Nothing was ever quite so ripe
As that: the muddy drainage pipe.
So still atop the house it sat,
Perhaps, it even housed a rat,
Though I, through cornered eyes, did see
What I’d never thought as beauty.
Mighty but muddy so it stood;
Cast to protect that old oak wood
For which the years had been so kind,
For such a pipe is hard to find,
Yet to the flood, which has no end,
Condolences, so will it send.
To the seasons, it lays as prey
But never so a word to say,
But for duty—it wears it well—
Yet never but a thought of hell,
For such these things, of mortal mind,
Pass not for such eternal kind.
Its perch has seen the home of few,
For years pass, and will pass on through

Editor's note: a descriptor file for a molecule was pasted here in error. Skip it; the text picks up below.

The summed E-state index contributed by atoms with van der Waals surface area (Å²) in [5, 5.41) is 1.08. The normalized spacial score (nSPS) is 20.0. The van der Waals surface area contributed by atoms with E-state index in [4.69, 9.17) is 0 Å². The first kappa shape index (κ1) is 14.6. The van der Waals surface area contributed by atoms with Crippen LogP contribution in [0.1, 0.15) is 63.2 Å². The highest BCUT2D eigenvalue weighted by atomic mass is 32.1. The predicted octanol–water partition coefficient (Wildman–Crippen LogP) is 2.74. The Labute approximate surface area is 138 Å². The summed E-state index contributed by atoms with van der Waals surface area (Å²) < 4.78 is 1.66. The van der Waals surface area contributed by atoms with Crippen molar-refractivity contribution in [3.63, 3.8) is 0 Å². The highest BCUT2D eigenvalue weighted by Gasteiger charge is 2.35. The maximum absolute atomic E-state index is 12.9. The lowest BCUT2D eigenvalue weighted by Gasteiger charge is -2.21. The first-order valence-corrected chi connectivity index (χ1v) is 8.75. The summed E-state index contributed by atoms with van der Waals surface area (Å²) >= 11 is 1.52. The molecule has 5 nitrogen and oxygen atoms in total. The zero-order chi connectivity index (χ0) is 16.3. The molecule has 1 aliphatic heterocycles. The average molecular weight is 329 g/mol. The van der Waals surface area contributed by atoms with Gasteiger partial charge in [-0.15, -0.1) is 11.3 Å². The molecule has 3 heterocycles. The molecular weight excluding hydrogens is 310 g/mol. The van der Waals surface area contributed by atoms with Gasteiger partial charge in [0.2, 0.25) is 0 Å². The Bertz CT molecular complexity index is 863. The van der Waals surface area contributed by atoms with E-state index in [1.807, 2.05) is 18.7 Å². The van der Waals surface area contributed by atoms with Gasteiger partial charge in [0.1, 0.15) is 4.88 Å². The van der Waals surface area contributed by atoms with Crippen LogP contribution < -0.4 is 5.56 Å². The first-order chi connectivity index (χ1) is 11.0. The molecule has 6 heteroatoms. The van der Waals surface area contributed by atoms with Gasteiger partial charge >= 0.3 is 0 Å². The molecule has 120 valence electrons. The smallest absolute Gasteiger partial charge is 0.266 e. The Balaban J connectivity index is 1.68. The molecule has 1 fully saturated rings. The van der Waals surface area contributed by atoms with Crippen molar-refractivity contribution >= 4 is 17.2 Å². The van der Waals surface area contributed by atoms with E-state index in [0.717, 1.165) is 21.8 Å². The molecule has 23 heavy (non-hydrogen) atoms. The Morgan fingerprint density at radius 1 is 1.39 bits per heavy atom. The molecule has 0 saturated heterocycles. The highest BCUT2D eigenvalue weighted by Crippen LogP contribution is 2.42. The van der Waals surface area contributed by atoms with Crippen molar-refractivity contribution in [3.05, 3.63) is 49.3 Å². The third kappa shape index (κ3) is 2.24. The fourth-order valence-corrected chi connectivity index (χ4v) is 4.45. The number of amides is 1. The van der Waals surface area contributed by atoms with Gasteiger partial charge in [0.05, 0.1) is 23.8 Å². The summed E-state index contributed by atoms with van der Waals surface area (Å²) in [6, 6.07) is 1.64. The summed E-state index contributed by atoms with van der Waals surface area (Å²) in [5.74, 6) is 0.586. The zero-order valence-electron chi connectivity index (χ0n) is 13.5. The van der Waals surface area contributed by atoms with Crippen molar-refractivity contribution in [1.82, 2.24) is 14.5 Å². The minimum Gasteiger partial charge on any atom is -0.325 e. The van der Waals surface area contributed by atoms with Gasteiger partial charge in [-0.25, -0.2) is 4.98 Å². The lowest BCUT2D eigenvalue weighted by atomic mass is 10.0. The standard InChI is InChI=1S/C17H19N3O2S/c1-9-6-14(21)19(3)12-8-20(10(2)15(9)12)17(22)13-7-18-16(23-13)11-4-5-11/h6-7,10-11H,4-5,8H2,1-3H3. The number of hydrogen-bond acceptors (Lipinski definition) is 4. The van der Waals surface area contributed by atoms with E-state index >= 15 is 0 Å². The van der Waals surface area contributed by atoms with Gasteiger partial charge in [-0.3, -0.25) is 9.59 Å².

Without but the glance of an eye,
And so if it could, it would sigh
For if not to be noticed then
Forgotten, till found once again.
It is to say the years pass by
Like leaves, so to await to die,
By which the tree once firmly held
To life—now so wistfully felled
By fate, who knows no end, nor truth
For why nor how we fade from youth.
So to the weathered pipe I saw,
Riddled and drawn with every flaw,
‘Tis not the way by others sight
Which sets things straight, nor makes them right,
But by the way through time you live—
To keep the light by which you give.
So, if upon a drainage pipe,
I hope, its way, you do not gripe
But consider its current state—
If broken, so relinquish hate—
For it is not so unlike us;
Awaiting death—it will be thus.